The secret to Hugh Jackman’s superhuman physique at age 48 (one of them, at least – let’s not forget the gruelling gym workouts!) has been revealed – standing in a freezing tank for up to three minutes at a time, exposing his body to a temperature hovering around -130°C.
It might sounds nuts, but the anti-ageing and health benefits of extreme cold have been known for centuries in Nordic and Eastern European countries.
Athletes have long submerged themselves in baths of ice or used ice packs for recovery and to help numb pain.
And, of course, those who perform or assist with cosmetic medical procedures such as as injectables (that can, and often do, cause short term swelling and/or bruising) know to “ice” patients with various forms of cold packs before, during and after said procedures to prevent and/or minimise such occurrences. Further, to encourage patients to continue this at home in the immediate recovery period for the same reasons.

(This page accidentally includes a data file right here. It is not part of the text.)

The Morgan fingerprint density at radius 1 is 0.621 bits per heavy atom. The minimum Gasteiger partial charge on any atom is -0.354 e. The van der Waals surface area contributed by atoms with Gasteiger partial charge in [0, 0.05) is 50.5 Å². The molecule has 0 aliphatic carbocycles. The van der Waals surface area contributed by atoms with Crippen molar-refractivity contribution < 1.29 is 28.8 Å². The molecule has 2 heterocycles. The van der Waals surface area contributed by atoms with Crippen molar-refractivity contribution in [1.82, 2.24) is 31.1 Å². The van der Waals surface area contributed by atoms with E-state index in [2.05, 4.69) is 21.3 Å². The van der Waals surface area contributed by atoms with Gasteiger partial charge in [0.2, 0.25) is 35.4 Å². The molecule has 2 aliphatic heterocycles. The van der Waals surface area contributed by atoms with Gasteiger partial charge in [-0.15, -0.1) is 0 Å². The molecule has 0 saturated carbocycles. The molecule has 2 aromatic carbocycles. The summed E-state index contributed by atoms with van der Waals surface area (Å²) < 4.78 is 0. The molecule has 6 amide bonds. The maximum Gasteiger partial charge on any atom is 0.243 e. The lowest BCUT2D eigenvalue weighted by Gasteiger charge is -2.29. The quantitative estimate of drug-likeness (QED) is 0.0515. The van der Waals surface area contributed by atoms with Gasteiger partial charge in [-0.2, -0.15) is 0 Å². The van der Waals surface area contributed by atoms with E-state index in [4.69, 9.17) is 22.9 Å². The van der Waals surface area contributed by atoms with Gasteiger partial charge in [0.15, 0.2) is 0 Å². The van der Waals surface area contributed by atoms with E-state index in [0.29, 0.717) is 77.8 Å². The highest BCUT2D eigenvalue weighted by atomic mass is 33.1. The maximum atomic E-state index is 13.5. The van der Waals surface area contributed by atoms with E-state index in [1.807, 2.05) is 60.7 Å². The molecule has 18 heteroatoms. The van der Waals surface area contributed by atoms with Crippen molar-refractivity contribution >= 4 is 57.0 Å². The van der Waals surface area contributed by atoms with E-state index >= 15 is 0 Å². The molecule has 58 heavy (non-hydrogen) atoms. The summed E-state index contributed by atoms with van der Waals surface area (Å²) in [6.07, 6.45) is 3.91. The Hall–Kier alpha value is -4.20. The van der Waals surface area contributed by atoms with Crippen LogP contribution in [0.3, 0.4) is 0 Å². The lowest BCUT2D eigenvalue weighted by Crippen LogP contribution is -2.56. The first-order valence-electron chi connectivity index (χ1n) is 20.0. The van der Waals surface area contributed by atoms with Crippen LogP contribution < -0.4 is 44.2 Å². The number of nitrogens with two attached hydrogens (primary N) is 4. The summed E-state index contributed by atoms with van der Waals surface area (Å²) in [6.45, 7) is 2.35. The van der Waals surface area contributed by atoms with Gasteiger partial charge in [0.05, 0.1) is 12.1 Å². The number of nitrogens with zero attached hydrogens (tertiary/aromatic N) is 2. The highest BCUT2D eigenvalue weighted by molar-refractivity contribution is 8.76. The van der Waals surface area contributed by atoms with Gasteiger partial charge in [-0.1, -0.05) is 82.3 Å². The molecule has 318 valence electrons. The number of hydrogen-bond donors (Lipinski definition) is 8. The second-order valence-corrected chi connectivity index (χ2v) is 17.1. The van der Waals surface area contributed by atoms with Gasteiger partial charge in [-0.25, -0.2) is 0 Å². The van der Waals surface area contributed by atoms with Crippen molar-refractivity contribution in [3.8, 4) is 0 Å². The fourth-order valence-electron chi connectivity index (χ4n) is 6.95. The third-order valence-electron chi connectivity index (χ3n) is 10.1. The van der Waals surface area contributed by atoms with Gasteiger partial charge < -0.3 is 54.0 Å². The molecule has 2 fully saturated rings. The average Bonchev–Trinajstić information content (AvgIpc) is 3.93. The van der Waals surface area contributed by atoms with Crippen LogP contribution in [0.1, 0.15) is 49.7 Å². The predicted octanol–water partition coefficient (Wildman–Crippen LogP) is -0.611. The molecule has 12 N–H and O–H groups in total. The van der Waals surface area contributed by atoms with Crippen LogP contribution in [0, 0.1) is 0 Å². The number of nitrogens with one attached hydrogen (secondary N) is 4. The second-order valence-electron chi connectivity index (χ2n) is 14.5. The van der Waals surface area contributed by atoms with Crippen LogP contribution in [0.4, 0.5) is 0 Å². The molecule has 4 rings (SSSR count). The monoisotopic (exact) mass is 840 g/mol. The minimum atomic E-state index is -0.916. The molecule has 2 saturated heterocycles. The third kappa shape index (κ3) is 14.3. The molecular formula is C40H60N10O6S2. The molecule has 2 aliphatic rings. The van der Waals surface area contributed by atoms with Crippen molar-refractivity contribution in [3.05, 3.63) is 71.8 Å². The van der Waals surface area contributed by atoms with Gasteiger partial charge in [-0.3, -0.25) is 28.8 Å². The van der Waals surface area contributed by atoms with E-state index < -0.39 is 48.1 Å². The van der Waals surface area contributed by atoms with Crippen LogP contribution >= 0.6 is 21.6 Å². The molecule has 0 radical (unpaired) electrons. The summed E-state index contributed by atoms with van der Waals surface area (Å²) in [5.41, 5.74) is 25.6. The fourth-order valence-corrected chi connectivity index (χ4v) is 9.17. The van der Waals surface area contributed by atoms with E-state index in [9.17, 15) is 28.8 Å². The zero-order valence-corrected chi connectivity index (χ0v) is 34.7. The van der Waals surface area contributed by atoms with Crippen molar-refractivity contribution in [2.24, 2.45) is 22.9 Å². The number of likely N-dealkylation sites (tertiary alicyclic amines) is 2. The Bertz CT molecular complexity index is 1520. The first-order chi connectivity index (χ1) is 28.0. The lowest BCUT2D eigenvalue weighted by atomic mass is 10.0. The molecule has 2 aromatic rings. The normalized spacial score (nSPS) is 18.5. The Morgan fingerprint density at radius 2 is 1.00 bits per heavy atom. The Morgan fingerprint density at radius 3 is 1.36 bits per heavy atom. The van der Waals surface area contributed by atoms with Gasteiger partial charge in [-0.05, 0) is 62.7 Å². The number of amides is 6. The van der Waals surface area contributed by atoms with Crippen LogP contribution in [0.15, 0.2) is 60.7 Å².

These principles were harnessed as a treatment known as cryotherapy – the term comes from the Greek that roughly translates as “cold cure” – originally developed in Japan in 1978 for relief of rheumatoid arthritis.
Cryotherapy was subsequently embraced for other medical purposes, for instance to: help athletes recover and improve their performance, to prevent relapses for different illnesses and in the treatment of muscular and inflammatory pathologies.
But in the last few years, medical cryotherapy (which uses cryogenic nitrogen vapour to create the way-sub-zero climate) has been repurposed yet again as a restorative and therapeutic treatment used not only for managing pain, but smoothing skin and cellulite, encouraging weight loss – even encouraging hair growth.